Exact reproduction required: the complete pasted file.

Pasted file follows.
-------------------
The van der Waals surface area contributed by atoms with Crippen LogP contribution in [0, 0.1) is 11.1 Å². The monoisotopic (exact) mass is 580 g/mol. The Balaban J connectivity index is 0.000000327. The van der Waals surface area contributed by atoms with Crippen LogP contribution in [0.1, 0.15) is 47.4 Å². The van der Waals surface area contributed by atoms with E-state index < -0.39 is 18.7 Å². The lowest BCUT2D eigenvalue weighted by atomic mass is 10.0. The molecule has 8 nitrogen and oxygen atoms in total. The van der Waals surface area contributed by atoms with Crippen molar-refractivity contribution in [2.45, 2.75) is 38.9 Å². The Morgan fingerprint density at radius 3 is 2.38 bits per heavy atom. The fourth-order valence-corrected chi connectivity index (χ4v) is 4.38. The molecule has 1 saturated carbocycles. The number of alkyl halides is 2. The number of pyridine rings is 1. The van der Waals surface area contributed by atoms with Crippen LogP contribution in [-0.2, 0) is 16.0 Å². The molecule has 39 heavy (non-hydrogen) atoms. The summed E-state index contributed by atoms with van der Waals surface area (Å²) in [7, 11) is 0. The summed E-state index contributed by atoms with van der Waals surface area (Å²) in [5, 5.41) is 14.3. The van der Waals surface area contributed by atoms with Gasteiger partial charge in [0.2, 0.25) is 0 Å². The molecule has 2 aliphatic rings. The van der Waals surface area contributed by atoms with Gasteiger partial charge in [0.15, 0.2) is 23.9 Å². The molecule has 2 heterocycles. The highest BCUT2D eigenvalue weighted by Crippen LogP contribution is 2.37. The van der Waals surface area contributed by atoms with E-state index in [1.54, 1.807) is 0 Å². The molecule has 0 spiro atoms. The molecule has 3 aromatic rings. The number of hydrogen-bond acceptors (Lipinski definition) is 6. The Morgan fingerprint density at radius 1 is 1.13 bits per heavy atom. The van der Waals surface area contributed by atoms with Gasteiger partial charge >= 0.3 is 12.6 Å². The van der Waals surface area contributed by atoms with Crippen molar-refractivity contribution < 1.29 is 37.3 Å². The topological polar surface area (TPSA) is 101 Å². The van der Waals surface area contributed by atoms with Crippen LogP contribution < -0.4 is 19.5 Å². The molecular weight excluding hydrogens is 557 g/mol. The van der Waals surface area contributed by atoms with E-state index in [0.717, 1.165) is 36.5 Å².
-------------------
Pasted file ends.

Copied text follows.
The van der Waals surface area contributed by atoms with Crippen LogP contribution in [0, 0.1) is 11.1 Å². The monoisotopic (exact) mass is 580 g/mol. The Balaban J connectivity index is 0.000000327. The van der Waals surface area contributed by atoms with Crippen LogP contribution in [0.1, 0.15) is 47.4 Å². The van der Waals surface area contributed by atoms with E-state index < -0.39 is 18.7 Å². The lowest BCUT2D eigenvalue weighted by atomic mass is 10.0. The molecule has 8 nitrogen and oxygen atoms in total. The van der Waals surface area contributed by atoms with Crippen molar-refractivity contribution in [2.45, 2.75) is 38.9 Å². The Morgan fingerprint density at radius 3 is 2.38 bits per heavy atom. The fourth-order valence-corrected chi connectivity index (χ4v) is 4.38. The molecule has 1 saturated carbocycles. The number of alkyl halides is 2. The number of pyridine rings is 1. The van der Waals surface area contributed by atoms with Crippen LogP contribution in [-0.2, 0) is 16.0 Å². The molecule has 39 heavy (non-hydrogen) atoms. The summed E-state index contributed by atoms with van der Waals surface area (Å²) in [7, 11) is 0. The summed E-state index contributed by atoms with van der Waals surface area (Å²) in [5, 5.41) is 14.3. The van der Waals surface area contributed by atoms with Gasteiger partial charge in [0.2, 0.25) is 0 Å². The molecule has 2 aliphatic rings. The van der Waals surface area contributed by atoms with Gasteiger partial charge in [0.15, 0.2) is 23.9 Å². The molecule has 2 heterocycles. The highest BCUT2D eigenvalue weighted by Crippen LogP contribution is 2.37. The van der Waals surface area contributed by atoms with E-state index in [1.54, 1.807) is 0 Å². The molecule has 0 spiro atoms. The molecule has 3 aromatic rings. The number of hydrogen-bond acceptors (Lipinski definition) is 6. The Morgan fingerprint density at radius 1 is 1.13 bits per heavy atom. The van der Waals surface area contributed by atoms with Gasteiger partial charge >= 0.3 is 12.6 Å². The van der Waals surface area contributed by atoms with Crippen molar-refractivity contribution < 1.29 is 37.3 Å². The topological polar surface area (TPSA) is 101 Å². The van der Waals surface area contributed by atoms with Crippen LogP contribution < -0.4 is 19.5 Å². The molecular weight excluding hydrogens is 557 g/mol. The van der Waals surface area contributed by atoms with E-state index in [0.717, 1.165) is 36.5 Å².